In the backdrop of the recent kidnapping of seven Rohingya youths, families of the victims have approached the United Nations High Commissioner for Refugees (UNHCR) seeking intervention.
The letter on behalf of the families by NGO Law and Policy Research Institute states that there are 40 Rogingya families living in constant fear, anticipating backlash from the accused after they approached the police.
Zia Nomani, programme head of the NGO, said the families comprising 60 men, 52 women, and 13 children were living in a slum at Dasarahalli sharing the space with refugees from Bangladesh for the past seven years and were working as ragpickers. The Rohingya families also have ID cards issued by the UNHCR, many of which have expired. They are subjected to harassment and forced to pay money to stay in the slum and work as ragpickers. Refusing to pay would end in physical harassment which some times takes serious turns like the recent kidnapping of seven youths, the letter states.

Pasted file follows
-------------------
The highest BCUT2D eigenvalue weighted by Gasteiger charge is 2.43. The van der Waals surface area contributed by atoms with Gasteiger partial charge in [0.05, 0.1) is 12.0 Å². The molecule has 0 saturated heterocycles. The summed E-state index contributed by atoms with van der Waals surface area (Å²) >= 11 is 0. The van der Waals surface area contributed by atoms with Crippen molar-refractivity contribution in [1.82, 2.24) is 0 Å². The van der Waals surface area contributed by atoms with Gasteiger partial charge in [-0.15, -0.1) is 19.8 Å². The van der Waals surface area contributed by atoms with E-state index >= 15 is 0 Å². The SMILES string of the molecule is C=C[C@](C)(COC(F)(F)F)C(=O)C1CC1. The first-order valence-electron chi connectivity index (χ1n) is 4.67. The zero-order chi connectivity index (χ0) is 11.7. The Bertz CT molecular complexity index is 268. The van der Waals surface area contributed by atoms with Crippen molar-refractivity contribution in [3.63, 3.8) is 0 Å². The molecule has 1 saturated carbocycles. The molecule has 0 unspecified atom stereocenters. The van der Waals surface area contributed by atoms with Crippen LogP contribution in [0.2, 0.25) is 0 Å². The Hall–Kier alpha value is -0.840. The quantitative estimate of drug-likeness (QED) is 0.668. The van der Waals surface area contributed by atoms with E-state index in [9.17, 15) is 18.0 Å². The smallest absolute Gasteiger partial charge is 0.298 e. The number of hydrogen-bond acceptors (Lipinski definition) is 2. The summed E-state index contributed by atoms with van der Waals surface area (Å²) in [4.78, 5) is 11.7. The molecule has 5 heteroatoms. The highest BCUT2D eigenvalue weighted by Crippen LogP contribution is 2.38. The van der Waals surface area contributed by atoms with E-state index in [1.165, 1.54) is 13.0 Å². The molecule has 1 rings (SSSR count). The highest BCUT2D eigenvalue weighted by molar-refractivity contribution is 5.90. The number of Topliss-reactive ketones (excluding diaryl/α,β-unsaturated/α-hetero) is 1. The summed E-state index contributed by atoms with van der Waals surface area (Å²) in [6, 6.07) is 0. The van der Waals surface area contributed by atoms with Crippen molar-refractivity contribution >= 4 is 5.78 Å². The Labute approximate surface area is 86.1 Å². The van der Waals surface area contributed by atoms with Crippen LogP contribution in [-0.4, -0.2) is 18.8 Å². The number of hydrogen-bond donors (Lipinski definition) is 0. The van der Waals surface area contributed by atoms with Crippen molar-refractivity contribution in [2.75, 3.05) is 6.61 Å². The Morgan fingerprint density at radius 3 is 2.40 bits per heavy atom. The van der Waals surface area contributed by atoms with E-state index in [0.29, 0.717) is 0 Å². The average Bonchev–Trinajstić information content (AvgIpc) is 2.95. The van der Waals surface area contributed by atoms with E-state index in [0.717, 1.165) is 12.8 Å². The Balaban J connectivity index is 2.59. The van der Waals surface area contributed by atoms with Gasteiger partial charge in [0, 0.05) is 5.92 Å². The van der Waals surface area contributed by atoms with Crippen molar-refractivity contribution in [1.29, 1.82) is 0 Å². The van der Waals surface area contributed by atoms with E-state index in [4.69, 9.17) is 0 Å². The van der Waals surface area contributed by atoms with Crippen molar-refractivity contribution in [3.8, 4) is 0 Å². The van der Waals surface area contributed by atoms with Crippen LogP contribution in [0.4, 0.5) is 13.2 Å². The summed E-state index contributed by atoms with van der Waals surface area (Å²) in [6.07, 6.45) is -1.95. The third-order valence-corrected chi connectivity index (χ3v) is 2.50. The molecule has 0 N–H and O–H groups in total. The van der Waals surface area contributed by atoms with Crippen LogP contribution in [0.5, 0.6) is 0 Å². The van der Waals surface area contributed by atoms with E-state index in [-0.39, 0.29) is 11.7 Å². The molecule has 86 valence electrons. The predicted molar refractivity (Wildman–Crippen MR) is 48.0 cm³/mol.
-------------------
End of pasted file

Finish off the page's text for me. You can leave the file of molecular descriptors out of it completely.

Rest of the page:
Though six out of seven youths returned after paying the ransom of ₹40,000, Dil Mohammed, 22, is still missing and efforts are on by the police and the members of the NGO to trace him.
The NGO has requested the authorities to provide protection to ensure that harassment of the refugee families stops. They have also urged the authorities concerned to renew the ID cards which have expired as the card-holders could not get them renewed owing to the pandemic.
The attack is not new and the Rohingya families are victims of constant assault and harassment from the group that demands protection money, the NGO has alleged, citing the example of a 17-year-old girl abducted and raped in 2014 after her father refused to pay the “protection money”. In another incident, 18-year-old Farooq was beaten to death after he tried to save his mother in Hegde Nagar slum in 2015. The accused were beating her up for refusing to pay them money, Kaleemullah, member of the NGO who is helping them, said.